Implementing agile development in a waterfall project

An application development team on a large project wanted to move to agile development, even though the overall project very much followed a waterfall model. Although there had been discussions to move the entire project to an agile model, the developers decided to use agile development for their piece of the project and fit it within the overall waterfall structure. As a result, the team observed increased quality, improved milestone deliverables, and better development efficiencies. This success enabled them to champion the agile idea across the project, involve more and more stakeholders, and gain support to eventually make all participating teams agile believers. This content is part of the IBM WebSphere Developer Technical Journal.


Liz Hines (, Program Director, IBM

Liz Hines is Program Director, ISSW for IBM. She manages a team of architects and developers worldwide who provide consulting services to IBM internal application projects and external solutions for clients and Business Partners, focusing on WebSphere products and related technologies.

Scott Baldwin (, ScrumMaster and Software Engineer, IBM

Scott Baldwin is Software Engineer, ISSW for IBM. In addition to his development expertise in the WebSphere and Lotus areas, Scott is an avid proponent of Agile processes, and led the Scrum adoption for the project in this case study.

Mark Giles (, Development Manager, IBM

Mark Giles is Development Manager, ISSW for IBM. Mark has managed several large and small WebSphere-based development teams for IBM internal applications, external customers, and business partners.

Juan Peralta (, Development Project Manager, IBM

Juan Peralta is Development Project Manager, ISSW for IBM. He is responsible for planning and tracking the development tasks for IBM internal application projects and external solutions for clients. He has been project manager on several large development projects based on WebSphere and Lotus products.

22 July 2009

Also available in Chinese


The waterfall project methodology is deeply entrenched within many organizations, so much so that the decision to migrate to agile processes is often beyond the control of development teams who implement the code. This is particularly true of large projects that span several organizations.

Despite several propositions to move one recent major project to agile development, no progress was made in doing so until the development team responsible for one of the project's critical applications decided to move ahead and apply agile methodologies to those pieces of the project over which they had control. The result of this decision illustrated the value and benefits of agile development in a way that the greater project management team could appreciate and understand within the context of the overall project.

This article describes how that development team was able to successfully implement agile development within a larger waterfall project. This example, including the concepts and techniques that were implemented, the challenges that were faced, and the benefits that resulted, might help you find a similarly useful manner with which you could introduce agile concepts and processes to your organization.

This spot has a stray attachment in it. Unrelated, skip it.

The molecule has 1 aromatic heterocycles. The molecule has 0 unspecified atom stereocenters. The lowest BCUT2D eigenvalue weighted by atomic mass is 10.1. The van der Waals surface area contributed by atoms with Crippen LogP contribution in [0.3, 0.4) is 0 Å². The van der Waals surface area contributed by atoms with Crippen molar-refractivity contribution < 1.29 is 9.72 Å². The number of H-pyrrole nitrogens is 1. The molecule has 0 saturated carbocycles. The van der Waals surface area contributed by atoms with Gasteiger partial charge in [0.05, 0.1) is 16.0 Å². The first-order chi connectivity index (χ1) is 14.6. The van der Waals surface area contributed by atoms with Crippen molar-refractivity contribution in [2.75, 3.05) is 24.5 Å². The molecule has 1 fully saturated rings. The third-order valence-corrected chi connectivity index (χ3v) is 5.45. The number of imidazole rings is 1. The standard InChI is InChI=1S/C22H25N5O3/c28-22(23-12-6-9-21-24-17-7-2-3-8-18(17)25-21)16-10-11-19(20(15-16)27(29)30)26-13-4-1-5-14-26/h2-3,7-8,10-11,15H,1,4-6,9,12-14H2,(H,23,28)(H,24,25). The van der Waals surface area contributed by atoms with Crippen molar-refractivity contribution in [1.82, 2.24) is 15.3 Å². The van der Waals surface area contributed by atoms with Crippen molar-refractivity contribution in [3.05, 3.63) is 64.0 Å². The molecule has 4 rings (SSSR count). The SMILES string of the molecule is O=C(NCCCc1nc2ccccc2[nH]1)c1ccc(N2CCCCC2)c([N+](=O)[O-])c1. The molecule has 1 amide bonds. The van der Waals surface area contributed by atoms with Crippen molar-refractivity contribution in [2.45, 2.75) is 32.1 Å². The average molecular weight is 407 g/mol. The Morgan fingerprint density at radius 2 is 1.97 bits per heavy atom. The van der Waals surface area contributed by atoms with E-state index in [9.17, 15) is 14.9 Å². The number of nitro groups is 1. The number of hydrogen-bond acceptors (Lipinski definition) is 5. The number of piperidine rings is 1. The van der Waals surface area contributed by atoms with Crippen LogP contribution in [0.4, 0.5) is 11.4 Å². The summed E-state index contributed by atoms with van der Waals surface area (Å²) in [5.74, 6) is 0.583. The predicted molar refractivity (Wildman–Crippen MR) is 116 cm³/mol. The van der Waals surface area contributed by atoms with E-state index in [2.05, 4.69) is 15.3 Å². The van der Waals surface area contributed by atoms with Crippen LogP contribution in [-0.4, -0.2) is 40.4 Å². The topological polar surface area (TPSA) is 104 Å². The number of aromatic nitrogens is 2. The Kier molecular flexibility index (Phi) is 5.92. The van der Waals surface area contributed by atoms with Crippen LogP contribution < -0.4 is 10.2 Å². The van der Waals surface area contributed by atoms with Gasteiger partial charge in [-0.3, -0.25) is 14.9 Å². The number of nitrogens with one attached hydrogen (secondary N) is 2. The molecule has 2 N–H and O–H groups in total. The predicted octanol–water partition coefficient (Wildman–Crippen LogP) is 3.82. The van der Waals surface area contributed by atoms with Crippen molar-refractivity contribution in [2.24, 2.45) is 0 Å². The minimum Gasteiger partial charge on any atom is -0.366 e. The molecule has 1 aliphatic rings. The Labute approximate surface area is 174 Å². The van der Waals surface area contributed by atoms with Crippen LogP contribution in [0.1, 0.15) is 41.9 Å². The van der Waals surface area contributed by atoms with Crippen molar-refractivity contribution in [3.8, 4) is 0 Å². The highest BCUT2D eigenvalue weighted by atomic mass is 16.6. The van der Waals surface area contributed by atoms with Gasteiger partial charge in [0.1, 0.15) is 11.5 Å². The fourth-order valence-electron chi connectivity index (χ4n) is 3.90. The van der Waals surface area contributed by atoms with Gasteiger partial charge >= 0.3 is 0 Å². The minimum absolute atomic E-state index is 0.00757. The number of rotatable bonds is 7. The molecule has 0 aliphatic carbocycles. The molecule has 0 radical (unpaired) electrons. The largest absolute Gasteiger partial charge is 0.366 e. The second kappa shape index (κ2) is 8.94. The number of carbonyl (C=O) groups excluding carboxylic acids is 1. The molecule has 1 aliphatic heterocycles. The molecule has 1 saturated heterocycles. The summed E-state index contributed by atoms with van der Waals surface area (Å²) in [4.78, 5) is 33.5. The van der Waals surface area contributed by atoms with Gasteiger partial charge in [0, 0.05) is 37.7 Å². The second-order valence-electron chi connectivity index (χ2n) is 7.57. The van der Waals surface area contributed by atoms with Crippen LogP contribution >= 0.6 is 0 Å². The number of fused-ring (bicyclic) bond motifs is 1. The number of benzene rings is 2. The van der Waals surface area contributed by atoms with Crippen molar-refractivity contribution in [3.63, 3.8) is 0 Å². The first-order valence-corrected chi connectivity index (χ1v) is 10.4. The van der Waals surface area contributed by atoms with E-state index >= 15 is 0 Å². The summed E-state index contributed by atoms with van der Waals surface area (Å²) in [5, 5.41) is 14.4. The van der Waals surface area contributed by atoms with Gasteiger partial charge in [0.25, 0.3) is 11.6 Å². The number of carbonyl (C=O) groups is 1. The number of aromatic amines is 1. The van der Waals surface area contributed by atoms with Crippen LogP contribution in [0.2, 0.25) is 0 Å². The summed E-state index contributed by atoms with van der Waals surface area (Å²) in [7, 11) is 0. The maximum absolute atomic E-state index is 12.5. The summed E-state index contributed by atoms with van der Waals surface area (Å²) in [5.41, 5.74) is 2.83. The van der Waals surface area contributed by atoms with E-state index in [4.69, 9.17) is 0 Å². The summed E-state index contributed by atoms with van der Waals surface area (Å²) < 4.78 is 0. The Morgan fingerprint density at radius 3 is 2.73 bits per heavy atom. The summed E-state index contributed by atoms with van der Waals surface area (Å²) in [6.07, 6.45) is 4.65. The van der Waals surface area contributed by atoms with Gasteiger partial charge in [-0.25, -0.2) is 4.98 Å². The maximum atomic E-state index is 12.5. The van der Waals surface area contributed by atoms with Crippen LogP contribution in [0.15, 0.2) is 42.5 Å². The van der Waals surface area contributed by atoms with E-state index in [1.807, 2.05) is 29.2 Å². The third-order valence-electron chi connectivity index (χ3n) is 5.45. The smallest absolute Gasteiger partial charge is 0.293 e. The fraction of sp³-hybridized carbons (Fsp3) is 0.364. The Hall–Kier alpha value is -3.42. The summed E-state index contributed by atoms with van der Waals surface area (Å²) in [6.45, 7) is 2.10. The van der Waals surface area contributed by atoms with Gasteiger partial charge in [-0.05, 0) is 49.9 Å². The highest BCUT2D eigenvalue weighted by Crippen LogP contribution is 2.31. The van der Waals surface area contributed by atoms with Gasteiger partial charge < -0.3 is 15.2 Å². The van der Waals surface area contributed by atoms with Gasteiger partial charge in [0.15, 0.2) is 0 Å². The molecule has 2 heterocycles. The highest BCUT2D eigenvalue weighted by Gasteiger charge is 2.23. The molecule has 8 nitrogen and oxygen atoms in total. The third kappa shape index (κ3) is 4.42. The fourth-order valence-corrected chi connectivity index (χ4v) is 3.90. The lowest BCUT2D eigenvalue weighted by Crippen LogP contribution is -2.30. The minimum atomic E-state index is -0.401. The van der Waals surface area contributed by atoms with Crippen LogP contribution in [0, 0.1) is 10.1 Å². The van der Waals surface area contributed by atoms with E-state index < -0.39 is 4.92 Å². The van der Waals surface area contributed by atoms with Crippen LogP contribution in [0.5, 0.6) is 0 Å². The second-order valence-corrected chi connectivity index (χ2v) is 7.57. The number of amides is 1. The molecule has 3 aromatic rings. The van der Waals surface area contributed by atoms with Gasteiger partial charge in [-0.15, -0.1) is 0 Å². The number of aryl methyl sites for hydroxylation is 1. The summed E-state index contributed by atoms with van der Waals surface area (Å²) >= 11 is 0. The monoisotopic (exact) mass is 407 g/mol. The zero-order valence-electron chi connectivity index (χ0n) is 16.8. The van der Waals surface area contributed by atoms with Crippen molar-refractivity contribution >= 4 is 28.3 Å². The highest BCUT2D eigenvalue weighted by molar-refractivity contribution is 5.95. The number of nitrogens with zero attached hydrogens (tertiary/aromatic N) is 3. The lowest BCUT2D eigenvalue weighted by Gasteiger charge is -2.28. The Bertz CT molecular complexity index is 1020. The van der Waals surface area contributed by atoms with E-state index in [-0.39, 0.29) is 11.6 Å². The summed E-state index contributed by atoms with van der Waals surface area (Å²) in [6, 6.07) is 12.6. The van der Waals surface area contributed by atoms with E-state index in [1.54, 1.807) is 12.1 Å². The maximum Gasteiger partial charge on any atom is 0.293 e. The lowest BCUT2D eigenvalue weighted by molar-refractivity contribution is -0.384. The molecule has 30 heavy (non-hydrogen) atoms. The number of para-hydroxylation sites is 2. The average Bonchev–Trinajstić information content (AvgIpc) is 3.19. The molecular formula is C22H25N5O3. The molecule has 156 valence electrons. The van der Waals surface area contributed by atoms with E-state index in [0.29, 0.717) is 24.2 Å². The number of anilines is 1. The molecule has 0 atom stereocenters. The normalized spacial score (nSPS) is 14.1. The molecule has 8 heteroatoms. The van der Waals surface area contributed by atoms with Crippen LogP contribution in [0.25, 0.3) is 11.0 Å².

This article assumes a general familiarity with basic project management, and with agile development concepts and terminology.

Project background

The particular application at the center of this case study is an existing sales contract application used by a worldwide sales team. The application has been in production for several years, and typically has three to four releases a year, both major and minor. The application’s client base is large and diverse, with 3,000 power users plus thousands more occasional users.

The ongoing project is managed by the CIO’s office, with solution leaders representing the clients. The various members of the overall project team -- users, designers, architects, developers, testers, production operations, and so on -- are from different organizations within the company.

The integrated development process for this waterfall project included these phases:

  • Pre-concept
  • Concept
  • Plan
  • Development
  • Qualify
  • Rollout.

During pre-concept phase, the development team provides a rough order of magnitude (ROM) for proposed release content and (not committed) target dates. In concept phase, the client prioritizes the list of candidates for the release, business and system requirements are created and reviewed, and the development team provides level of effort (LOE) for business requirements (BRs) and system requirements (SRs). In plan phase, the SR candidate list is firmed up, and the development team builds low-level sizings for these requirements.

For this project, a typical schedule would be something like this:

  • Concept phase: 2 months
  • Plan phase: 2 months
  • Development phase: 6 weeks
  • Qualify phase: 6 weeks

The candidate lists of customer wants and needs (CWN), BRs, SRs, and, eventually, change requests, are constantly updated and reprioritized throughout these phases, even into the six week development phase.